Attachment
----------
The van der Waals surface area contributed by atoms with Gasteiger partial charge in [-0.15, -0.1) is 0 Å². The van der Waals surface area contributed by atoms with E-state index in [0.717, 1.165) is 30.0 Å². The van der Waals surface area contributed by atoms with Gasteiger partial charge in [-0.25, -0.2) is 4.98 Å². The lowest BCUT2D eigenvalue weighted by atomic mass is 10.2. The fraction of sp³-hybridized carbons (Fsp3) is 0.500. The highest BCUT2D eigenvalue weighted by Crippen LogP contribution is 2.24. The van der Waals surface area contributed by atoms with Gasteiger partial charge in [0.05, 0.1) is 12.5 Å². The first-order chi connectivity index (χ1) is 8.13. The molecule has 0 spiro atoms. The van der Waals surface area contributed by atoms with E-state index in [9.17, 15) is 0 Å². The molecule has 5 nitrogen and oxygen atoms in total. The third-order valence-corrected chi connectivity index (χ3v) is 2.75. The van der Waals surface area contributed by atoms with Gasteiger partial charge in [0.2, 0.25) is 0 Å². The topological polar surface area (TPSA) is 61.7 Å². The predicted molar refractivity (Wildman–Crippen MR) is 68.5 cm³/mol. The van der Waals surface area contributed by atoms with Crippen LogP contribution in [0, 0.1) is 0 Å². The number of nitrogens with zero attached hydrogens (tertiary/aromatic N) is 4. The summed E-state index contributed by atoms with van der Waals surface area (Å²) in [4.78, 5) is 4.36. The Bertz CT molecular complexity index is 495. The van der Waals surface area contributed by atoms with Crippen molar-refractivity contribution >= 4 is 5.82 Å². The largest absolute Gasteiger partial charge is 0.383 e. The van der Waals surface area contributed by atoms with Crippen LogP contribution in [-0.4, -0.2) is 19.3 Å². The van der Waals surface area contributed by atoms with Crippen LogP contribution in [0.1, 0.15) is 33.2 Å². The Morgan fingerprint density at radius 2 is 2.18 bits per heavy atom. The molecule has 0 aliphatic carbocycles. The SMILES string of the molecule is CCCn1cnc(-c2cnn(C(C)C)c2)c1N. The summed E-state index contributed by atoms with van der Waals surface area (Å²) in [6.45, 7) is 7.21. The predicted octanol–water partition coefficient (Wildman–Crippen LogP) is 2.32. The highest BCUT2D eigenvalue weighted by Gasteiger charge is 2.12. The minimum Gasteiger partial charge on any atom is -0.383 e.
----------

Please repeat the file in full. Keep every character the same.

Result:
The van der Waals surface area contributed by atoms with Gasteiger partial charge in [-0.15, -0.1) is 0 Å². The van der Waals surface area contributed by atoms with E-state index in [0.717, 1.165) is 30.0 Å². The van der Waals surface area contributed by atoms with Gasteiger partial charge in [-0.25, -0.2) is 4.98 Å². The lowest BCUT2D eigenvalue weighted by atomic mass is 10.2. The fraction of sp³-hybridized carbons (Fsp3) is 0.500. The highest BCUT2D eigenvalue weighted by Crippen LogP contribution is 2.24. The van der Waals surface area contributed by atoms with Gasteiger partial charge in [0.05, 0.1) is 12.5 Å². The first-order chi connectivity index (χ1) is 8.13. The molecule has 0 spiro atoms. The van der Waals surface area contributed by atoms with E-state index in [9.17, 15) is 0 Å². The molecule has 5 nitrogen and oxygen atoms in total. The third-order valence-corrected chi connectivity index (χ3v) is 2.75. The van der Waals surface area contributed by atoms with Gasteiger partial charge in [0.2, 0.25) is 0 Å². The topological polar surface area (TPSA) is 61.7 Å². The predicted molar refractivity (Wildman–Crippen MR) is 68.5 cm³/mol. The van der Waals surface area contributed by atoms with Crippen LogP contribution in [0, 0.1) is 0 Å². The number of nitrogens with zero attached hydrogens (tertiary/aromatic N) is 4. The summed E-state index contributed by atoms with van der Waals surface area (Å²) in [4.78, 5) is 4.36. The Bertz CT molecular complexity index is 495. The van der Waals surface area contributed by atoms with Crippen molar-refractivity contribution >= 4 is 5.82 Å². The largest absolute Gasteiger partial charge is 0.383 e. The van der Waals surface area contributed by atoms with Crippen LogP contribution in [-0.4, -0.2) is 19.3 Å². The van der Waals surface area contributed by atoms with Crippen LogP contribution in [0.1, 0.15) is 33.2 Å². The Morgan fingerprint density at radius 2 is 2.18 bits per heavy atom. The molecule has 0 aliphatic carbocycles. The SMILES string of the molecule is CCCn1cnc(-c2cnn(C(C)C)c2)c1N. The summed E-state index contributed by atoms with van der Waals surface area (Å²) in [6.45, 7) is 7.21. The predicted octanol–water partition coefficient (Wildman–Crippen LogP) is 2.32. The highest BCUT2D eigenvalue weighted by Gasteiger charge is 2.12. The minimum Gasteiger partial charge on any atom is -0.383 e.